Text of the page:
By Roberta Attanasio, IEAM Blog Editor
During the past year, bottlenose dolphins – known sentinels of ocean health – have been dying at an alarming rate along the US East and Gulf Coasts, albeit for apparently different causes. Along the East Coast, a major cause of death is dolphin morbillivirus, a pathogen related to human measles and canine distemper, which is responsible for an epidemic probably fueled by current lack of immunity and perhaps aided by global warming and pollution – factors that may increase the dolphin susceptibility to infection.
The measles-like virus also caused an outbreak in 1987-1988, wiping out 50 percent of the coastal migratory dolphins. During the ongoing epidemic, more than 1,000 dolphins have already succumbed to the infection, although the toll may be higher because of uncounted dolphins that die offshore. The epidemic started in June 2013 and prompted the declaration of an Unusual Mortality Event – an unexpected event that involves a significant die-off and demands immediate response under the Marine Mammal Protection Act of 1972.
Additional causes of concern are the possible spread of dolphin morbillivirus from East Coast to Gulf Coast dolphin populations as well as its spread from dolphins to other marine mammals, such as humpback and pygmy sperm whales.
Meanwhile, on the Gulf Coast, from the Texas-Louisiana border through the Florida Panhandle, more than 1,000 dolphins have succumbed since the first deaths were reported four years ago, before the British Petroleum (BP) Deepwater Horizon oil spill occurred. However, the causes of these deaths, which have also been labeled as Unusual Mortality Events, are not clear.
The Deepwater Horizon spill does contribute to the current dolphin die-off, though, as shown by a study recently published (December 18, 2013) in the journal Environmental Science and Technology and entitled “Health of Common Bottlenose Dolphins (Tursiops truncatus) in Barataria Bay, Louisiana, Following the Deepwater Horizon Oil Spill.”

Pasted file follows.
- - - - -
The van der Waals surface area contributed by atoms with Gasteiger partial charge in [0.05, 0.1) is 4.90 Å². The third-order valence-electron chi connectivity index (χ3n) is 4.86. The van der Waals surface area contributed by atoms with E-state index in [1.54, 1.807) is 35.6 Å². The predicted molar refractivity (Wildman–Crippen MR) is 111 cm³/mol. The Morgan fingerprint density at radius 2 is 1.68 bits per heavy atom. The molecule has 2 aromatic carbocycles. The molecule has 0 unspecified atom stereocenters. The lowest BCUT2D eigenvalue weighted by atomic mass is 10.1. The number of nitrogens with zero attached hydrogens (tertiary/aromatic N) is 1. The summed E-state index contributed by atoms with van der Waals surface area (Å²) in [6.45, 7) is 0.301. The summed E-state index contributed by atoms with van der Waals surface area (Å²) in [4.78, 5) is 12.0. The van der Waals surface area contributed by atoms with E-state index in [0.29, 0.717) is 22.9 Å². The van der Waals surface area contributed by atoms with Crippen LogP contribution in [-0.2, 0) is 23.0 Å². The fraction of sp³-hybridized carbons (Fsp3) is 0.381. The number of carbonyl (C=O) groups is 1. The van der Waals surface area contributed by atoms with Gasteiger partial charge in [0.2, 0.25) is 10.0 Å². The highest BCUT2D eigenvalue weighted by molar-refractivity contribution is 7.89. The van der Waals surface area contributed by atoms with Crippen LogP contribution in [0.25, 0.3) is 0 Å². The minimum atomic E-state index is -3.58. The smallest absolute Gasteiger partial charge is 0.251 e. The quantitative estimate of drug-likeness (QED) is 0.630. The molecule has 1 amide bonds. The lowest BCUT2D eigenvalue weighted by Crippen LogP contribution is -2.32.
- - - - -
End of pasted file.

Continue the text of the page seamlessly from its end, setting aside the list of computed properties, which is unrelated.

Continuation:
The research was carried out by a team of government, academic, and non-governmental scientists as part of the Natural Resource Damage Assessment (NRDA), in which response agencies work in cooperation with BP to identify potential injuries to natural resources as well as loss of services resulting from the spill, to develop a restoration plan, and to implement and monitor its effectiveness.
For the study, scientists captured and examined bottlenose dolphins from Barataria Bay, Louisiana (an area that received heavy and prolonged oiling), as well as dolphins from Sarasota Bay, Florida, which represented the reference site (no oil was observed in this area.) All dolphins were released after the examination.
Results show that dolphins from Barataria Bay present evidence of hypoadrenocorticism, which indicates adrenal toxicity – a finding previously reported for laboratory mammals exposed to oil. In addition, Barataria Bay dolphins were 5 times more likely to develop moderate-to-severe lung disease when compared to Sarasota Bay dolphins. In total, 29 dolphins were examined in Barataria Bay – of these, 48% were given a guarded or worse prognosis, and 17% were not expected to survive.
Many disease conditions observed in Barataria Bay dolphins are considered uncommon but are consistent with exposure to petroleum hydrocarbon.
Lori Schwacke, the study’s lead author and an experienced investigator of dolphin health, said in a public release, “I’ve never seen such a high prevalence of very sick animals — and with unusual conditions such as the adrenal hormone abnormalities.” In addition, she told NPR “Many of the Barataria Bay dolphins were underweight. Their blood tests showed abnormalities such as elevated liver enzymes or markers of inflammation. Many were hypoglycemic, which is low glucose or low blood sugar, and several were anemic.”
The scientists examined alternative hypotheses to explain the conditions observed in Barataria Bay dolphins, as for example exposure to other toxic chemicals known to induce adverse health effects in marine mammals. However, blubber samples from the Barataria Bay dolphins contained relatively low concentrations of these toxic chemicals – including polychlorinated biphenyls (PCBs) and pesticides – as compared to other coastal bottlenose dolphin populations.
Erin Fougeres, a marine mammal biologist with the National Oceanic and Atmospheric Administration’s fisheries service, told the New York Times “We can’t conclusively say what role oil played at this time, but the event is pretty unprecedented in terms of how long the die-off has been occurring and how many have died as part of that event.”
Scientists are currently carrying out studies based on continued photographic monitoring – as part of the Deepwater Horizon NRDA – to understand the impact on dolphin reproduction and long-term survival.